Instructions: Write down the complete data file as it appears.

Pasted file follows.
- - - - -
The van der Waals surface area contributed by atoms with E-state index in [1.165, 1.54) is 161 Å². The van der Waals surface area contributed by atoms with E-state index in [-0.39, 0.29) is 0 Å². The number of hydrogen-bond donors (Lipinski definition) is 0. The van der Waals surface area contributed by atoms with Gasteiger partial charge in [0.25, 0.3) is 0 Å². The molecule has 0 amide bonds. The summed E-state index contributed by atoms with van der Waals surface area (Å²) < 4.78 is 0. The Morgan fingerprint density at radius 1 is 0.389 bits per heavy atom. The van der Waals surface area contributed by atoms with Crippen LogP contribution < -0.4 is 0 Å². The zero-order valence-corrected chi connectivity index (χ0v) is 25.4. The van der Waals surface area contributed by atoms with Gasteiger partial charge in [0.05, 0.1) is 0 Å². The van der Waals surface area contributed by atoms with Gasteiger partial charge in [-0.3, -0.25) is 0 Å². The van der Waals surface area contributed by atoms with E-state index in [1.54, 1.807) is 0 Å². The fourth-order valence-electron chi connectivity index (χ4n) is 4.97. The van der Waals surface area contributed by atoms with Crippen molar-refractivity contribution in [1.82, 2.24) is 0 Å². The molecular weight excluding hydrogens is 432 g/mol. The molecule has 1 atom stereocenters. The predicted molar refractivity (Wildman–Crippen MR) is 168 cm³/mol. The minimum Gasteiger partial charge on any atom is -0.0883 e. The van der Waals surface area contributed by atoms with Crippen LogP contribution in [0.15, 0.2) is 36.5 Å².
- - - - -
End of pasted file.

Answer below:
The van der Waals surface area contributed by atoms with E-state index in [1.165, 1.54) is 161 Å². The van der Waals surface area contributed by atoms with E-state index in [-0.39, 0.29) is 0 Å². The number of hydrogen-bond donors (Lipinski definition) is 0. The van der Waals surface area contributed by atoms with Gasteiger partial charge in [0.25, 0.3) is 0 Å². The molecule has 0 amide bonds. The summed E-state index contributed by atoms with van der Waals surface area (Å²) < 4.78 is 0. The Morgan fingerprint density at radius 1 is 0.389 bits per heavy atom. The van der Waals surface area contributed by atoms with Crippen LogP contribution < -0.4 is 0 Å². The zero-order valence-corrected chi connectivity index (χ0v) is 25.4. The van der Waals surface area contributed by atoms with Gasteiger partial charge in [0.05, 0.1) is 0 Å². The van der Waals surface area contributed by atoms with Gasteiger partial charge in [-0.3, -0.25) is 0 Å². The van der Waals surface area contributed by atoms with E-state index in [1.54, 1.807) is 0 Å². The fourth-order valence-electron chi connectivity index (χ4n) is 4.97. The van der Waals surface area contributed by atoms with Crippen molar-refractivity contribution in [1.82, 2.24) is 0 Å². The molecular weight excluding hydrogens is 432 g/mol. The molecule has 1 atom stereocenters. The predicted molar refractivity (Wildman–Crippen MR) is 168 cm³/mol. The minimum Gasteiger partial charge on any atom is -0.0883 e. The van der Waals surface area contributed by atoms with Crippen LogP contribution in [0.15, 0.2) is 36.5 Å².